Laser Spectroscopy and Plasma Lab (LSPL)

Professor Wang's Research Group

Department of Physics and Astronomy, Mississippi State University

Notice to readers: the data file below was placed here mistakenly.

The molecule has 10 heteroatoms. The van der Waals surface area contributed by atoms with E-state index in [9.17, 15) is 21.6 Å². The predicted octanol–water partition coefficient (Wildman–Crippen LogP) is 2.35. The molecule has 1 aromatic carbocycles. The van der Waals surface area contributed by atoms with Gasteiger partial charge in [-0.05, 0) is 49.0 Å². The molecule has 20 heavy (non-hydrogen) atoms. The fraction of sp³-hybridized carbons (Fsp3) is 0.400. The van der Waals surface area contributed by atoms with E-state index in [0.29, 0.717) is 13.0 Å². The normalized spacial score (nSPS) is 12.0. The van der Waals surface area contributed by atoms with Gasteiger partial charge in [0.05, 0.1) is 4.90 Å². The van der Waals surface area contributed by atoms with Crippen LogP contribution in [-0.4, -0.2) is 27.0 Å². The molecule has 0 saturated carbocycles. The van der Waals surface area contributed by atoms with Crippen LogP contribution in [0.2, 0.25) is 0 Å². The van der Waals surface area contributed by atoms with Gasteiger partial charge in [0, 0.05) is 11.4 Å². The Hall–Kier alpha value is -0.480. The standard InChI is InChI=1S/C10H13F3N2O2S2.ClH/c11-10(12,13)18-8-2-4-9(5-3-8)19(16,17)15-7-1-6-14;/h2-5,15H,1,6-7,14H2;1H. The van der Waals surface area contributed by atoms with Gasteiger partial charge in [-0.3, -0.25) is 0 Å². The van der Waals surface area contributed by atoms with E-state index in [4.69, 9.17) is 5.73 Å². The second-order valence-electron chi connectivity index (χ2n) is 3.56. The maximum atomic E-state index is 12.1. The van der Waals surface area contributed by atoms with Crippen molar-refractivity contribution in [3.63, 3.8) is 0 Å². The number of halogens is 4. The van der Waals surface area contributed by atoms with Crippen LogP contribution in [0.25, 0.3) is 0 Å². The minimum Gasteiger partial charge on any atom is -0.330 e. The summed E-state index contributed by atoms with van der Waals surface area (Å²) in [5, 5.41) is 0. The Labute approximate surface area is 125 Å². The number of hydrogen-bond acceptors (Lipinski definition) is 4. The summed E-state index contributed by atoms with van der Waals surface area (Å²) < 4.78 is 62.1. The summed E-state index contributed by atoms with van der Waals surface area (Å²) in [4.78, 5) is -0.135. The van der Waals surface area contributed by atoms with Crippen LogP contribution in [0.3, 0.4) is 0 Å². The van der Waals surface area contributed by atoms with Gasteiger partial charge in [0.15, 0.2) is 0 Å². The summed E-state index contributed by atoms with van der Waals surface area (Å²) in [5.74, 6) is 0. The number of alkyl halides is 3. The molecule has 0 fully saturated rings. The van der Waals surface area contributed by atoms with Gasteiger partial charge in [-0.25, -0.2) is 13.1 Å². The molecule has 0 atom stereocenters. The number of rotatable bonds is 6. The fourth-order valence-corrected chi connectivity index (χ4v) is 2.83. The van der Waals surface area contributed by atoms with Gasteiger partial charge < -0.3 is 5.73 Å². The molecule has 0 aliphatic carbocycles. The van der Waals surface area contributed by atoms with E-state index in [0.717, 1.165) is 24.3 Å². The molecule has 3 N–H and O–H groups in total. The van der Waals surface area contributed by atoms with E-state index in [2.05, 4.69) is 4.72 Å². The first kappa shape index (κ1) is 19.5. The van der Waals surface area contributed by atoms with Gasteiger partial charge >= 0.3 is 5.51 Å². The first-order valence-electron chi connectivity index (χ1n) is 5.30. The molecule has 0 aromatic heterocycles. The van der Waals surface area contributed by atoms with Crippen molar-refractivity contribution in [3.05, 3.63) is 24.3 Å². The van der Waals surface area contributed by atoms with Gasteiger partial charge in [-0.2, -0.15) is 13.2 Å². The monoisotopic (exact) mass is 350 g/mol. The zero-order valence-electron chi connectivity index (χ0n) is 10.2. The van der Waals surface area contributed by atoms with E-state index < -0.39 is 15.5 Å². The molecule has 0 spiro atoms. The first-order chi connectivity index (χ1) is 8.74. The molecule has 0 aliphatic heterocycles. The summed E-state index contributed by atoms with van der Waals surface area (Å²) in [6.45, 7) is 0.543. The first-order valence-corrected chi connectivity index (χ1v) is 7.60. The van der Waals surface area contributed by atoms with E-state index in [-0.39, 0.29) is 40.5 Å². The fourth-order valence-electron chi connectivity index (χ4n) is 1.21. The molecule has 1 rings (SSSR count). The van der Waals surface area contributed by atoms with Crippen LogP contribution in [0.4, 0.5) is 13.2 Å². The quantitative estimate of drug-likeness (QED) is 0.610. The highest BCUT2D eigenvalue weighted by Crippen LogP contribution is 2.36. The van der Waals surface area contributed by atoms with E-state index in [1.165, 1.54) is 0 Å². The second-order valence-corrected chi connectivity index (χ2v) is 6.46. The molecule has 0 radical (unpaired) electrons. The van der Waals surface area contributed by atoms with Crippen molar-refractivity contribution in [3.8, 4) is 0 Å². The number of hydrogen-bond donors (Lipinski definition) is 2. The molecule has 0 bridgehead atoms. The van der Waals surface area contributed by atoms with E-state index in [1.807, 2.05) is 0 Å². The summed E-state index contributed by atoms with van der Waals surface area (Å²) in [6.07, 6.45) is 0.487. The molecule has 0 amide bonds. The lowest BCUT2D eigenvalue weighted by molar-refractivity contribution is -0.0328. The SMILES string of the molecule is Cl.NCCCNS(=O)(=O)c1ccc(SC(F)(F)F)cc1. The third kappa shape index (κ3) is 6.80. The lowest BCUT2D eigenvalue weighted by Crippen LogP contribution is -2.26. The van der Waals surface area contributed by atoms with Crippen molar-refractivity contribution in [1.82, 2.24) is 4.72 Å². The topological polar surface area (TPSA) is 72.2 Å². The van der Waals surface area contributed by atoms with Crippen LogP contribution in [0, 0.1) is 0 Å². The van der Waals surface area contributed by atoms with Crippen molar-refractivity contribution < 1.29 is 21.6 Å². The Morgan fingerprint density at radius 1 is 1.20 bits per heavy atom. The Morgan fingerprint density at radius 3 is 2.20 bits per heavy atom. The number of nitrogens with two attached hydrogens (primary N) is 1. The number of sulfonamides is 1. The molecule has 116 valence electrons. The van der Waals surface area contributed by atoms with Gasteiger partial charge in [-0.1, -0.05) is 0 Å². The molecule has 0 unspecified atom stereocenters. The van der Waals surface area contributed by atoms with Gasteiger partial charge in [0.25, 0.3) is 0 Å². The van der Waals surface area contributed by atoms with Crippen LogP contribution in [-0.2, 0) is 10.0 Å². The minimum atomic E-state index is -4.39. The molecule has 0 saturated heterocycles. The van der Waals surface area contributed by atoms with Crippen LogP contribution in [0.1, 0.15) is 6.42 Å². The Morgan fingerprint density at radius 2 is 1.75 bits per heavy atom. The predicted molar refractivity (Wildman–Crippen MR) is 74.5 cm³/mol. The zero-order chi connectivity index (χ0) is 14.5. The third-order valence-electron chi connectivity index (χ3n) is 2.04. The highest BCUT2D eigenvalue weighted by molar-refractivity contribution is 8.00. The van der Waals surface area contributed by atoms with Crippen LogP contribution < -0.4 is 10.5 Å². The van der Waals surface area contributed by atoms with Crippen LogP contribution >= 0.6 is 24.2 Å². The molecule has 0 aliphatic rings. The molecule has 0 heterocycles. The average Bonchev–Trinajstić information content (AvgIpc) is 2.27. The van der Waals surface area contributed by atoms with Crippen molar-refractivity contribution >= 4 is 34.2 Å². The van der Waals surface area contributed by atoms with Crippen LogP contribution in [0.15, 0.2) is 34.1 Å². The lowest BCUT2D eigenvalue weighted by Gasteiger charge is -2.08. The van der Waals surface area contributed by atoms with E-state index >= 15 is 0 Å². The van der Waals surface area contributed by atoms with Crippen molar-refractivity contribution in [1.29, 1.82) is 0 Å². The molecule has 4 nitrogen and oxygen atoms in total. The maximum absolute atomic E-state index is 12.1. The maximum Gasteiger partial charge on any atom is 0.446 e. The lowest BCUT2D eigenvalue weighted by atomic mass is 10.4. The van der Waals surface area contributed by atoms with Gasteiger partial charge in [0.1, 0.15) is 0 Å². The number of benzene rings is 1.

Cavity ringdown spectroscopy (CRDS), a laser absorption spectroscopic technique,for many round trips within the cavity, thus effectively enhancing the laser beam absorption path-length by several orders of magnitude. (CRDS is considered being one of many cavity enhanced absorption spectroscopy methods).  Therefore, the detection sensitivity is correspondingly enhanced by several orders of magnitude as compared with the conventional single-pass absorption spectroscopy. In CRDS, a small fraction of the laser beam leaks out in each round trip to a photodetector that monitors the decay of light intensity within the cavity, and the decay time constant (referred to as ringdown time), rather than the change of the light intensity, is measured. Thus, the performance of the technique is almost unaffected by fluctuation noise of the laser source. Under appropriate experimental conditions, the intensity decay curve is single-exponential and the absorption experienced by the laser beam follows Beer’s law.  Absolute absorbance (consequently the analyte concentration) is determined by measuring the ringdown times with and without an absorbing species in the cavity, or by measuring the ringdown times through tuning the laser frequency into resonance or off-resonance with a spectral transition line. A typical ringdown event (ringdown decay) is on the order of microseconds, depending on the physical parameters of the cavity and the absorption features of the species.